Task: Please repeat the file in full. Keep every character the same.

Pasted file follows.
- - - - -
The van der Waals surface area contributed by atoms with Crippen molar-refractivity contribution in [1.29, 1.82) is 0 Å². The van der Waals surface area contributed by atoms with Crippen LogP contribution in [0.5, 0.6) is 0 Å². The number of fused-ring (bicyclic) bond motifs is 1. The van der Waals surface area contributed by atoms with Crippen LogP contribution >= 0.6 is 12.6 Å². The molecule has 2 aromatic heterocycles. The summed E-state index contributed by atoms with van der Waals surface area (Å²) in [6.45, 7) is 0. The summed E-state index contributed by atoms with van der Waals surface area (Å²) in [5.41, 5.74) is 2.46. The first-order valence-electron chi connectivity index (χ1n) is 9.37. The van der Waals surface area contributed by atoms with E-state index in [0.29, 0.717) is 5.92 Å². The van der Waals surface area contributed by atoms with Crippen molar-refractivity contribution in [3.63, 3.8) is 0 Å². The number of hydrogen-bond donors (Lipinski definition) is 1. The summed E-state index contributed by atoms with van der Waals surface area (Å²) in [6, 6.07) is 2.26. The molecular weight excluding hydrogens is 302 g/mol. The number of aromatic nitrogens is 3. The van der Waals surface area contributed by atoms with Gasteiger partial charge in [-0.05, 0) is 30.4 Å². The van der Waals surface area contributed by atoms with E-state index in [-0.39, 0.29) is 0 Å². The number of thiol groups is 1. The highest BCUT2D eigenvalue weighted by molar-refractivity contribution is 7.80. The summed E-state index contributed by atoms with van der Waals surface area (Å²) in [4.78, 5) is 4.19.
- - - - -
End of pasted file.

The van der Waals surface area contributed by atoms with Crippen molar-refractivity contribution in [1.29, 1.82) is 0 Å². The van der Waals surface area contributed by atoms with Crippen LogP contribution in [0.5, 0.6) is 0 Å². The number of fused-ring (bicyclic) bond motifs is 1. The van der Waals surface area contributed by atoms with Crippen LogP contribution >= 0.6 is 12.6 Å². The molecule has 2 aromatic heterocycles. The summed E-state index contributed by atoms with van der Waals surface area (Å²) in [6.45, 7) is 0. The summed E-state index contributed by atoms with van der Waals surface area (Å²) in [5.41, 5.74) is 2.46. The first-order valence-electron chi connectivity index (χ1n) is 9.37. The van der Waals surface area contributed by atoms with E-state index in [0.29, 0.717) is 5.92 Å². The van der Waals surface area contributed by atoms with Crippen molar-refractivity contribution in [3.63, 3.8) is 0 Å². The number of hydrogen-bond donors (Lipinski definition) is 1. The summed E-state index contributed by atoms with van der Waals surface area (Å²) in [6, 6.07) is 2.26. The molecular weight excluding hydrogens is 302 g/mol. The number of aromatic nitrogens is 3. The van der Waals surface area contributed by atoms with Gasteiger partial charge in [-0.05, 0) is 30.4 Å². The van der Waals surface area contributed by atoms with E-state index in [-0.39, 0.29) is 0 Å². The number of thiol groups is 1. The highest BCUT2D eigenvalue weighted by molar-refractivity contribution is 7.80. The summed E-state index contributed by atoms with van der Waals surface area (Å²) in [4.78, 5) is 4.19.